Kennedy Amyotte’s first-born child will open her eyes to the world and see her mother’s face behind a mask.
Due Jan. 13, she will experience many of her firsts amid the isolation and uncertainty of COVID-19.
There will be no crush of friends and relatives in the hospital, no visit from grandma, no baby shower.
For Amyotte, pregnancy during the isolation of the pandemic has been emotionally and physically exhausting. She spent weeks in quarantine following a COVID-19 diagnosis last month and wonders how she and her husband, Shane Flamond, will navigate parenthood in the uncertain months ahead.
Amyotte expects to tell her daughter about it someday, years down the road.
“I’ll tell her exactly how it is,” she said. “It was a very lonely and isolating time to bring you into the world.
Amyotte’s daughter will be among the first in a wave of children conceived during the pandemic, and born just as the province shuts down again amid escalating caseloads.
“I’m actually really thankful that she’s not going to have a memory of this,” Amyotte, 30, said from her Edmonton home.
“I’m hoping that by the time her infancy is over and she goes into the toddler years, that this will be kind of a distant memory for us.”
As restrictions forced people to hunker down at home, there was conjecture over the prospect of a pandemic baby boom.
Expectant parents made their announcements with garlands fashioned of toilet paper, #madeinquarantine hashtags and quips about the pitfalls of ignoring social distancing.
But demographers say COVID-19 is more likely to discourage people from having children, as families struggle with the financial and social implications of a prolonged health crisis.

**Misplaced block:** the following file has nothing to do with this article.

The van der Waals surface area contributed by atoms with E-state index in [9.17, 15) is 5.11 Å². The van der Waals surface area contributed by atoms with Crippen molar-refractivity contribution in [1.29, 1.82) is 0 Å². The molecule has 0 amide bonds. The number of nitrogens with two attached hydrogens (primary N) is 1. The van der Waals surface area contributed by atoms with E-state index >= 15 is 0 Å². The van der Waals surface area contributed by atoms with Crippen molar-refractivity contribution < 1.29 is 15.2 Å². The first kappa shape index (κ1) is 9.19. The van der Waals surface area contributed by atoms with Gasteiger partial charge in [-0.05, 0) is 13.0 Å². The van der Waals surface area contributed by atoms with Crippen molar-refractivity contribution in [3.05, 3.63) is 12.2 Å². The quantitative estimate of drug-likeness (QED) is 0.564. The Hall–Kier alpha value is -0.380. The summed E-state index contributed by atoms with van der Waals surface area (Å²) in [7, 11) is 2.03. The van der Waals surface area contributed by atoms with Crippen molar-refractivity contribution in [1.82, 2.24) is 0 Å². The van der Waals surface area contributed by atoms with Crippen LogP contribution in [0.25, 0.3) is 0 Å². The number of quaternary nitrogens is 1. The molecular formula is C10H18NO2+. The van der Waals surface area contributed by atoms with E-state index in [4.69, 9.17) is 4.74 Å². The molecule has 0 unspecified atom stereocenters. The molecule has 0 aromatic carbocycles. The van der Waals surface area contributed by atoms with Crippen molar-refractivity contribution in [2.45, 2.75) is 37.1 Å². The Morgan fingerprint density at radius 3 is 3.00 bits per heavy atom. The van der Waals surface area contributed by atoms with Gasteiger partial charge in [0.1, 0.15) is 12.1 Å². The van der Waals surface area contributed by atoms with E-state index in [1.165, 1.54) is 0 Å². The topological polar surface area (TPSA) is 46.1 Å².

Concern and anxiety
The increased intimacy of lockdown measures has come with added caution about the future and new anxieties about the prospect of raising a child.
“Some have proposed that spending more time at home would increase births, but mostly that uncertainty is expected to reduce births,” said Roderic Beaujot, an expert in demographics and emeritus professor of sociology at the University of Western Ontario.
“They feel uncertain about the future. They’re concerned and anxious, which would mean that they do not see it as a good situation in which to have a child, if it’s not already on its way.”
Beaujot suspects there will be a baby boom when the pandemic truly resolves, much like what was seen following the end of the Second World War.
But he said some people who have postponed having a baby during the pandemic may decide to never pursue a pregnancy.
“That’s a difficult question and a rather important one,” he said.
Amyotte found out she was pregnant in April as the provincial caseload surged past 1,000 active cases.
“I mean, in hindsight, you probably wouldn’t do it again,” she said with a laugh.
“We were really, really hoping that things would have been settled down by now.
“When you first start trying to get pregnant, you’re obviously just so excited about the aspect of conceiving the baby and actually getting to that point. And then everything in between those two points of actually being pregnant and having the baby, things have been very, very strange and kind of surreal.”